Think, for example, about running a community-based activity to provide jobs for young men by starting a trucking company (a real-life example). As their business prospers, they start to turn in their guns to the local chief, because they don’t need their guns to make a living. Effectively, you are running a DDR program while also building the local economy, creating jobs, and providing cheaper and better local transportation. How do you measure those benefits, vs. the investment in buying two trucks and providing some basic training in management and book-keeping? One way is to compare it with other local disarmament activities.
One of those, in southern Sudan, had involved having 1,500 soldiers living near a village for six months, before eventually having a battle with the young white army herder/soldiers scattered around the bush. During those six months, the soldiers used local community food to support themselves – the community felt the impact for years afterwards. Many people were killed in the fighting, and the cattle that the young men were caring for scattered all over the region.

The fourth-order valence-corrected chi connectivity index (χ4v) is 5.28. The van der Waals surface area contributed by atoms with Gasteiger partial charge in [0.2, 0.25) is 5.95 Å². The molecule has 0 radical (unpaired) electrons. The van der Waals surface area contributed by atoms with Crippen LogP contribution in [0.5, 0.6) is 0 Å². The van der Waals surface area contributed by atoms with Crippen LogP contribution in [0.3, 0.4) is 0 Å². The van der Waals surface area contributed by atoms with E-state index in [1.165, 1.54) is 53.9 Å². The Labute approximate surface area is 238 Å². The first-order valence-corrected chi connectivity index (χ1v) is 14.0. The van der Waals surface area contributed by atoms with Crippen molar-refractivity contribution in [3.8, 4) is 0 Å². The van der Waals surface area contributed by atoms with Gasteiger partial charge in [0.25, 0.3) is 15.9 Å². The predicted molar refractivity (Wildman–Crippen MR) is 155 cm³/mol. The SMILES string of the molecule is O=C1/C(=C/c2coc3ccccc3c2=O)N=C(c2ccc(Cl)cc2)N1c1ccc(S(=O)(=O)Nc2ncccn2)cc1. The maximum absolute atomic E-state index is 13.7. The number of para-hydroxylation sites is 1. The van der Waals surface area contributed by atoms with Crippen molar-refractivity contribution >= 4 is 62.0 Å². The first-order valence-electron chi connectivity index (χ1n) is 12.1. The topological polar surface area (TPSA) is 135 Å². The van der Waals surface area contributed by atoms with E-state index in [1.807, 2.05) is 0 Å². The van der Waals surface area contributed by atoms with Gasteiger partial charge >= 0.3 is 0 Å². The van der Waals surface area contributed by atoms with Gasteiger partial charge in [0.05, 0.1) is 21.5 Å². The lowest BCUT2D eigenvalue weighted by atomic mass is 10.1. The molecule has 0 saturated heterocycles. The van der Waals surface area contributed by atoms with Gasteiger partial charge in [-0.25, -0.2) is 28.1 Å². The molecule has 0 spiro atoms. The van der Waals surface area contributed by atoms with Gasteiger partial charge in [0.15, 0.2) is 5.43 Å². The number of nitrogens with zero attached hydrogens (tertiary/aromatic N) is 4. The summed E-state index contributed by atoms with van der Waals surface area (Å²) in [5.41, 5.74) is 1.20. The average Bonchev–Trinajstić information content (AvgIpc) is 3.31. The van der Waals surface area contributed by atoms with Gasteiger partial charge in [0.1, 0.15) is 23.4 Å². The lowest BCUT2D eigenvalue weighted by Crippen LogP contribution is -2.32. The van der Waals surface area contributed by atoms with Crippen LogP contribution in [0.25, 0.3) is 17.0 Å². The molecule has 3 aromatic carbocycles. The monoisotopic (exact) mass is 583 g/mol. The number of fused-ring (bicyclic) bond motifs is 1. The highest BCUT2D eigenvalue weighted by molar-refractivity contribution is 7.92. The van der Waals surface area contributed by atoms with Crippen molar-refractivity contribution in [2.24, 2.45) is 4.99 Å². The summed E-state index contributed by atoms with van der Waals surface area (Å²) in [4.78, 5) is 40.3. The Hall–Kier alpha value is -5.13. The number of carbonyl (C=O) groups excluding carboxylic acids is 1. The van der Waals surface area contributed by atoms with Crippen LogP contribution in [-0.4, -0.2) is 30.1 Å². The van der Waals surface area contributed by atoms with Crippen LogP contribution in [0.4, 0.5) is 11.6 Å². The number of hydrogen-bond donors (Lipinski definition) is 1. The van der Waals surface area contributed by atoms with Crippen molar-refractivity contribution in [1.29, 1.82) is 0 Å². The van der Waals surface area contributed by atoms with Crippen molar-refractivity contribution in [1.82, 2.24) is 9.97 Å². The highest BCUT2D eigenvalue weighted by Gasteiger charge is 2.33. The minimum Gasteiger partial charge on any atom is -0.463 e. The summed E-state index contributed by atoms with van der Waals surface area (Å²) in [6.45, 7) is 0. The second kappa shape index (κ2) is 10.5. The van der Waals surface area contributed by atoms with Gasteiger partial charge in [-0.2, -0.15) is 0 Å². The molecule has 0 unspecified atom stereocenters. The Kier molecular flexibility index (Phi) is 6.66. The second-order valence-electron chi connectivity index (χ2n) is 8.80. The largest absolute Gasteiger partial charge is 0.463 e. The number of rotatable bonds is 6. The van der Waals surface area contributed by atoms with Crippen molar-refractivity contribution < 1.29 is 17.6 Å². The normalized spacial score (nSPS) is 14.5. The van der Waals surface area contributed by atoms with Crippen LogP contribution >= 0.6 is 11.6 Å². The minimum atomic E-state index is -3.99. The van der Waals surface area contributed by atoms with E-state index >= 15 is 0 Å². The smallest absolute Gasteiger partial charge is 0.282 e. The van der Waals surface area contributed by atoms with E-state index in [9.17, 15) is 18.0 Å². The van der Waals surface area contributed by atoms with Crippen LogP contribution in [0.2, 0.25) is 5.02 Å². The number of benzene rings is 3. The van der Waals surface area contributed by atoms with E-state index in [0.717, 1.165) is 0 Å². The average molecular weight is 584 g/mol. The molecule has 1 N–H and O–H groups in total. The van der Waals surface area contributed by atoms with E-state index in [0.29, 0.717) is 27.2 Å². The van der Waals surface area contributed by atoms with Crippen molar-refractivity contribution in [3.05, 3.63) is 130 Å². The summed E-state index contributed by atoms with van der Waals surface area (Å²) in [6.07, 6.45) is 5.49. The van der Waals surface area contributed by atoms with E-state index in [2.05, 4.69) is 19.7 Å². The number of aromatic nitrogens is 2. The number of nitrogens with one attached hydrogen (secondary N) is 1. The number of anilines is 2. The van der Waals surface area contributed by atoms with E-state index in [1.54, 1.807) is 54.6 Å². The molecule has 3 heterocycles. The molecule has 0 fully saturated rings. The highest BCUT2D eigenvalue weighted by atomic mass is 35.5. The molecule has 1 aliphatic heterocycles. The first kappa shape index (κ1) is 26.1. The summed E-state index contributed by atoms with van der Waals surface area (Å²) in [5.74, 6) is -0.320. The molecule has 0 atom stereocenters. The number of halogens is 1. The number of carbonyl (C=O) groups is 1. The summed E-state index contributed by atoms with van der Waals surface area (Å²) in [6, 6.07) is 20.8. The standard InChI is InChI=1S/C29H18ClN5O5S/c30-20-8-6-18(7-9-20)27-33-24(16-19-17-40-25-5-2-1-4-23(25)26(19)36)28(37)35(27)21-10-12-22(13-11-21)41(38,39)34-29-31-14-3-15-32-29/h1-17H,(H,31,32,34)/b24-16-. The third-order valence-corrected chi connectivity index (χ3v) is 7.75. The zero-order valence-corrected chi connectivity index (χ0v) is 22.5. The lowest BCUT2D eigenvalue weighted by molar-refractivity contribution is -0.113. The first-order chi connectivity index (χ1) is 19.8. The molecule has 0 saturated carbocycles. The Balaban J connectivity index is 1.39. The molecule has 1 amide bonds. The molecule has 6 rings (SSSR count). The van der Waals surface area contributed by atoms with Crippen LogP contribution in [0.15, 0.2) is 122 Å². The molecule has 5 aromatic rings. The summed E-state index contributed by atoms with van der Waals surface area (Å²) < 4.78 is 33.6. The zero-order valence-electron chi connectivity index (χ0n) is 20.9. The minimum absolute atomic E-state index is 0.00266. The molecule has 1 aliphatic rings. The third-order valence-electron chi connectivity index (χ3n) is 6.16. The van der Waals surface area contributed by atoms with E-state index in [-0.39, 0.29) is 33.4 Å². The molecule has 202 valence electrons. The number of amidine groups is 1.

The costs were clear to other communities, which used this as a salutary example of what happened if the community could not find a way to disarm these young men peacefully. But no one actually totted them up in columns, and the NGO that inspired the trucking company had never thought of using those costs as an example of what its program had saved.
The cost-benefit analysis of locally-led peacebuilding is just in its infancy. But it has huge possibilities for changing how this work is currently funded and monitored. In doing this, local knowledge and capacity represents a huge plus on the ‘credit’ side of the comparison. For international organizations, developing the capacity that local peacebuilders bring to the program would represent a huge investment of both money and time before they could start. But in evaluating programs, the value of this local knowledge is never computed.
Resch S, Korenromp E, Stover J, Blakley M, Krubiner C, et al. (2011) Economic Returns to Investment in AIDS Treatment in Low and Middle Income Countries. PLoS ONE 6(10): e25310. doi:10.1371/journal.pone.0025310
Aids treatment is good value for money, says new study. Sarah Bosely’s Global Health Blog, The Guardian
Throwing off our results chains, by Alex Jacobs. NGO Performance blog. October 5, 2011.